Thursday, May 9, 2013

Being A Motherless Mother

Snuggling with Diana - May 2013

With Mother's Day coming up, I am thinking a LOT about my dear sweet mother.  As I've said many times, she was the closest thing to an angel I'll ever know. Now that I am a mother, I have such a different understanding and appreciation for my mom - and it turns out that I am not the only one.  In the past two days, I read two awesome posts about Mother's Day/motherhood that I want to share:

In the first, Maggie Lamon Simone talks about how she fought becoming her mother for years - and now, it's all she wants to be.  I can completely relate to feeling like that.  As a teen, and in my early 20's, I was often dismissive, mean, and full of contempt to a woman that never showed me anything but love, patience and faith.  These days, I just hope to be half of the woman and mother she was.

Maggie was, too:  "My mom is patient and loving and trusting, even toward some who seemed undeserving, and as a result I thought her blind. She is devoted, even to a husband who had demons enough for both of them, and I thought her weak. She has an implicit faith and almost spiritual innocence usually reserved for children, even when faced with unimaginable loss, and I thought her naïve. 

And she has a commitment to her family and her life that, unbelievably, I found limiting. She is secure and beautiful and strong, and I misread it all.

What I mistook for blindness was the most profound patience and ability to forgive that I have ever witnessed. I thanked her by doing every possible wrong thing, taking every possible wrong turn, learning every possible lesson the hard way -- academically, romantically, alcoholically -- almost daring her to turn away from me. She never did.

What I mistook for naivete was, in fact, the kind of unquestioning faith in God, in herself and in others that I now envy. I thanked her by not believing in anything, not even myself."

In the second, Claire Bidwell Smith talks about being a motherless mother.  Now that she has children of her own, she feels reconnected to her own mother in ways she never anticipated - and that's my experience, as well.   I can actually feel my mother coming through me as I start to navigate the waters of parenthood with Diana.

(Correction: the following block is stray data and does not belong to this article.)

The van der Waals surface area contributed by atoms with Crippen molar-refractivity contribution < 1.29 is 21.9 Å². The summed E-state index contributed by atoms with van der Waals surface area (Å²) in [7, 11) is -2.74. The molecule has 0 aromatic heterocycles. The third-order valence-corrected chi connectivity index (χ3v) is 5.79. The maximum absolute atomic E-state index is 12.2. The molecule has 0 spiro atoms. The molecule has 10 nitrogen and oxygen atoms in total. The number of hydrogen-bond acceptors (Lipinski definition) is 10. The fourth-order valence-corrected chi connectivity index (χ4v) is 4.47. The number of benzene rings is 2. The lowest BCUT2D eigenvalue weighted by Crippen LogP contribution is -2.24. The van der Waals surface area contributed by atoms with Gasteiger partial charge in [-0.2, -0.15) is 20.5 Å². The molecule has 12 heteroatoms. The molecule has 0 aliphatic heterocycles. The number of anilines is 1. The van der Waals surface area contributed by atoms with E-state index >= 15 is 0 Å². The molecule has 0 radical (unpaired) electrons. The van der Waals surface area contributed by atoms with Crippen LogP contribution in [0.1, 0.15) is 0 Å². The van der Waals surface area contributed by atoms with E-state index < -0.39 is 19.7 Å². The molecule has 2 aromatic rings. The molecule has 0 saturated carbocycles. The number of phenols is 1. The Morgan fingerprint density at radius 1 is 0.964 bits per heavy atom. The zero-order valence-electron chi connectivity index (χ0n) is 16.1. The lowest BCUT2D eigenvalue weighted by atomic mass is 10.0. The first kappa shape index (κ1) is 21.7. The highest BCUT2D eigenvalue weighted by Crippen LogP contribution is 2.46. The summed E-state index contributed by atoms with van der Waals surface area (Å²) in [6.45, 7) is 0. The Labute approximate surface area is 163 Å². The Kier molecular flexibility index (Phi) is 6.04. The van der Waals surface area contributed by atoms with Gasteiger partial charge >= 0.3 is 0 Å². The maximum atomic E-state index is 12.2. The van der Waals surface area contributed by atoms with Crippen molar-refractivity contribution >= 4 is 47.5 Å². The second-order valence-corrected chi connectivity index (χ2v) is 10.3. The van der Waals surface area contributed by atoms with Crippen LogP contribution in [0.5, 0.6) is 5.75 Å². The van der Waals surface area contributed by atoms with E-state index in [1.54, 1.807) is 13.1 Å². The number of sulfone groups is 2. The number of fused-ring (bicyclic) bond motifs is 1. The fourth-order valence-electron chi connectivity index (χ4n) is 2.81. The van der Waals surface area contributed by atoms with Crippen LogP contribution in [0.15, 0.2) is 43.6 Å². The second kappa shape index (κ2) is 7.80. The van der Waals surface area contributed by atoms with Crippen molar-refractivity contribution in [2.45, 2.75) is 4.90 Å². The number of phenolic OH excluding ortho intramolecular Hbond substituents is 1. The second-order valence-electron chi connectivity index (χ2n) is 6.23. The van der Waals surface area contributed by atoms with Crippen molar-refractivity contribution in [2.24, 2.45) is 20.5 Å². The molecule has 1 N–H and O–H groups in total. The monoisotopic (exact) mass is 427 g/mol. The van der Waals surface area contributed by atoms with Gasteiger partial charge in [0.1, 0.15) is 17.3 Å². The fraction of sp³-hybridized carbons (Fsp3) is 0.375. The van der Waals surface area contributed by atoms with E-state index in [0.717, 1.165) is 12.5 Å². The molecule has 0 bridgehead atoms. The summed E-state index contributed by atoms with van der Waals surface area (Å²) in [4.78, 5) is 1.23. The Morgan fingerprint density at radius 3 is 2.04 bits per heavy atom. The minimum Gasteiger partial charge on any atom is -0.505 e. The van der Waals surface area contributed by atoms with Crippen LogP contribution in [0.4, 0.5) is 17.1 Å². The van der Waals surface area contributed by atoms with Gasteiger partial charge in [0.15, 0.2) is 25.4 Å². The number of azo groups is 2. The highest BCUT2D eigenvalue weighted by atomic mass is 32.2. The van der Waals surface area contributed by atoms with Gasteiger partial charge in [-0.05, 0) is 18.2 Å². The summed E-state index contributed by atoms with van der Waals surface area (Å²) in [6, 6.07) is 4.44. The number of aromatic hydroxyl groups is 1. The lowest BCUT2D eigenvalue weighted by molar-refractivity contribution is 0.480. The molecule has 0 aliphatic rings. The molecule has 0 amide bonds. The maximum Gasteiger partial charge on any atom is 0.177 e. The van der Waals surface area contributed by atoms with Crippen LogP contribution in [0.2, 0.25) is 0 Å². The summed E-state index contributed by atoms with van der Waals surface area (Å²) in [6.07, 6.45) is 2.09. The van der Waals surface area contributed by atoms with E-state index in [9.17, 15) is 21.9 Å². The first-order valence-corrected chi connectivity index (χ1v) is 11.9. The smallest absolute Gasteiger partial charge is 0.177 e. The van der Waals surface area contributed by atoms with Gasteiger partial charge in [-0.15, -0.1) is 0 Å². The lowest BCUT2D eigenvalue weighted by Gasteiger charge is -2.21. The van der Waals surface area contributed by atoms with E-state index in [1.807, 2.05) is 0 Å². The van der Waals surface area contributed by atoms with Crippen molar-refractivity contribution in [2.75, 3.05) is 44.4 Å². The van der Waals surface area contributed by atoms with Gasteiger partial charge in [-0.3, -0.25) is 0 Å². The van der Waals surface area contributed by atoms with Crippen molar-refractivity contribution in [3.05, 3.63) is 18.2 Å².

Claire writes:  "And in this wildly unexpected way, I feel as though I have been given my mother back. Time and time again, I hear her voice in mine, I feel her hand in mine. She is there with me when I'm teaching Vera how to bake cookies, or when I'm up in the middle of another sleepless night, cradling my smallest. 

It's not even that I feel like she's been given back to me, but that my mother has been given to me anew. I understand her in a way I never did before. I see her in a way I never did. When I tuck my girls into bed at night, when I smooth Vera's hair away from her forehead when she has a fever, or scoop Juliette into my arms after a tumble, my heart spilling over for them, I often find myself breathless with the realization of just how much my mother loved me. 

They will never know her the way I did. They will never call her grandma or experience any of her mischievous adventures. They will never get care packages in the mail from her or cook with her in the kitchen as I did. But they will know her in the way that I love them, in the way that I see them and hear them and name them."

In small ways, every day, I am starting to like I know my mom more than I ever did, and it makes me sad and grateful at the same time.  It's complicated to be a motherless mother.  Honestly, I hate being part of this club, but it is comforting to know that I am not alone. 

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